Although the story offers no real surprises, the author’s amusing first-person account and eye for detail keep the narrative...



Sarah’s hard-drinking, charismatic father has been dead for close to a year when this aptly titled novel from Pennebaker (Don’t Think Twice, 1996, etc.) opens.

A social nonentity in her ritzy school, Sarah and her earnest best friend, Ellie, spend their afternoons writing letters to the governor, begging him to spare death-row inmates. Sarah, still coming to terms with her grief, has recently grown weary of serious issues and dreary causes; moreover, she’s tired of Ellie’s sad-sack personality and her self- absorbed, dysfunctional family. Sarah wants to grow up, figure out how to get Ben to like her the way she likes him, and have some fun for a change. In the course of this intelligent, touching novel, she does just that, guiltily jettisoning Ellie for a new best friend, and reaching out to her crush. More significantly, she forges a new understanding with her mother, and discovers that the love she felt for her father was real even though he wasn’t the man she thought he was.

Although the story offers no real surprises, the author’s amusing first-person account and eye for detail keep the narrative consistently engaging; setting Pennebaker’s novel apart from the pack is the very specific behaviors and warty humanness of the adroitly drawn characters. (Fiction. 11-14)

Pub Date: May 1, 1999

ISBN: 0-8050-6104-5

Page Count: 259

Publisher: Henry Holt

Review Posted Online: May 20, 2010

Kirkus Reviews Issue: Feb. 15, 1999

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Eddie, a young Mexican-American scraping by in the mean streets of Fresno, California, counts four dead relatives and one dead friend in the opening, in-your-face lines of this new novel from Soto (Snapshots from the Wedding, p. 228, etc.). In bleak sentences of whispered beauty, Eddie tells how he dropped out of vocational college and is attempting to get by with odd jobs. His aunt and friends want him to avenge the recent murder of his cousin, but Eddie just wants to find a way out. Everything he tries turns soura stint doing yard work ends when his boss's truck is stolen on Eddie's watchand life is a daily battle for survival. This unrelenting portrait is unsparing in squalid details: The glue sniffers, gangs, bums, casual knifings, filth, and stench are in the forefront of a life without much hope``Laundry wept from the lines, the faded flags of poor, ignorant, unemployable people.'' Soto plays the tale straightthe only sign of a ``happy'' ending is in Eddie's joining the Navy. The result is a sort of Fresno Salaam Bombay without the pockets of humanity that gave the original its charm. A valuable tale, it's one that makes no concessions. (glossary) (Fiction. 12-14)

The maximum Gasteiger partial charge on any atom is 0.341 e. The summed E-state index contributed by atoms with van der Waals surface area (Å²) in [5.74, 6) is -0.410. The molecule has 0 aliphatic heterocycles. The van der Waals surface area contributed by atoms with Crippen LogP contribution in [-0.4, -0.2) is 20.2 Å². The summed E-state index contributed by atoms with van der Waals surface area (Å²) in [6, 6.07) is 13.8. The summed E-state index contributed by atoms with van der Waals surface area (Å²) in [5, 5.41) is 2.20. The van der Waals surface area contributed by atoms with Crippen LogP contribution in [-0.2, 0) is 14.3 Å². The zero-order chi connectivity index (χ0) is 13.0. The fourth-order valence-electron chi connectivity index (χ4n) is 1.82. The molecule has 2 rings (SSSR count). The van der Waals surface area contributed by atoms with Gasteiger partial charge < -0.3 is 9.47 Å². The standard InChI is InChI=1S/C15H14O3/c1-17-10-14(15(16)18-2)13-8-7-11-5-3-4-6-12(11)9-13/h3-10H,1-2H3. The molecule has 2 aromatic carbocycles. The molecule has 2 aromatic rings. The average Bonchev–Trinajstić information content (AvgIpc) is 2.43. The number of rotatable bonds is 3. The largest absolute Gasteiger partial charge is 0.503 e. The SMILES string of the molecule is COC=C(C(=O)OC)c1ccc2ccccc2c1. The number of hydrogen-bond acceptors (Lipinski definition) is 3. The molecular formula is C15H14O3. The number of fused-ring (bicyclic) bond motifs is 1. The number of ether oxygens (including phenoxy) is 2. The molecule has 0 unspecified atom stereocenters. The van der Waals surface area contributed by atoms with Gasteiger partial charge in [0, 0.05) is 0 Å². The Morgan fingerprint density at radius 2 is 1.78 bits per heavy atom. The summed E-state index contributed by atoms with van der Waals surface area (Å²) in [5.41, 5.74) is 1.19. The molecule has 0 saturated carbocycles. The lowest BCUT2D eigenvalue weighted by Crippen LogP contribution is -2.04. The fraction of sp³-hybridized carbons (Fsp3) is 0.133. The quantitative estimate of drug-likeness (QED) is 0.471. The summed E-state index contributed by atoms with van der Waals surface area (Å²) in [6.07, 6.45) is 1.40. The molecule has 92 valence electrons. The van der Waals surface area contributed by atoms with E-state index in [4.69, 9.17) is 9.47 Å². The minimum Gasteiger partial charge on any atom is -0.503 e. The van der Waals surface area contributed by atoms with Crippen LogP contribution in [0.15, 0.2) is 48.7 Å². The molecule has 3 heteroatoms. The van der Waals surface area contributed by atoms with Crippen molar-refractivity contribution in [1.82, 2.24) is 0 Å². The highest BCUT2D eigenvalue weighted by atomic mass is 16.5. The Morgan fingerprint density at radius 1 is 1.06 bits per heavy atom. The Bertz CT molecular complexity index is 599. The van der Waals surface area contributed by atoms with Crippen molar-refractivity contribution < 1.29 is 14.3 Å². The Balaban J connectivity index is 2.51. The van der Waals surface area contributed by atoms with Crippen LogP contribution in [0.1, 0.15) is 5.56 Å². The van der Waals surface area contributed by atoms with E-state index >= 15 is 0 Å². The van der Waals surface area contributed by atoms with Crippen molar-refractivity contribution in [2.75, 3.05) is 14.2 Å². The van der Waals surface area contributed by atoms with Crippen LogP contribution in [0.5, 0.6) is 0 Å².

Pub Date: Sept. 1, 1997

ISBN: 0-15-201333-4

Page Count: 148

Publisher: Harcourt

Review Posted Online: May 20, 2010

Kirkus Reviews Issue: Aug. 1, 1997

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When Clara Luna, 14, visits rural Mexico for the summer to visit the paternal grandparents she has never met, she cannot know her trip will involve an emotional and spiritual journey into her family’s past and a deep connection to a rich heritage of which she was barely aware. Long estranged from his parents, Clara’s father had entered the U.S. illegally years before, subsequently becoming a successful business owner who never spoke about what he left behind. Clara’s journey into her grandmother’s history (told in alternating chapters with Clara’s own first-person narrative) and her discovery that she, like her grandmother and ancestors, has a gift for healing, awakens her to the simple, mystical joys of a rural lifestyle she comes to love and wholly embrace. Painfully aware of not fitting into suburban teen life in her native Maryland, Clara awakens to feeling alive in Mexico and realizes a sweet first love with Pedro, a charming goat herder. Beautifully written, this is filled with evocative language that is rich in imagery and nuance and speaks to the connections that bind us all. Add a thrilling adventure and all the makings of an entrancing read are here. (glossaries) (Fiction. 12-14)

Pub Date: Sept. 12, 2006

ISBN: 0-385-73343-7

Page Count: 272

Publisher: Delacorte

Review Posted Online: May 20, 2010

Kirkus Reviews Issue: Sept. 1, 2006

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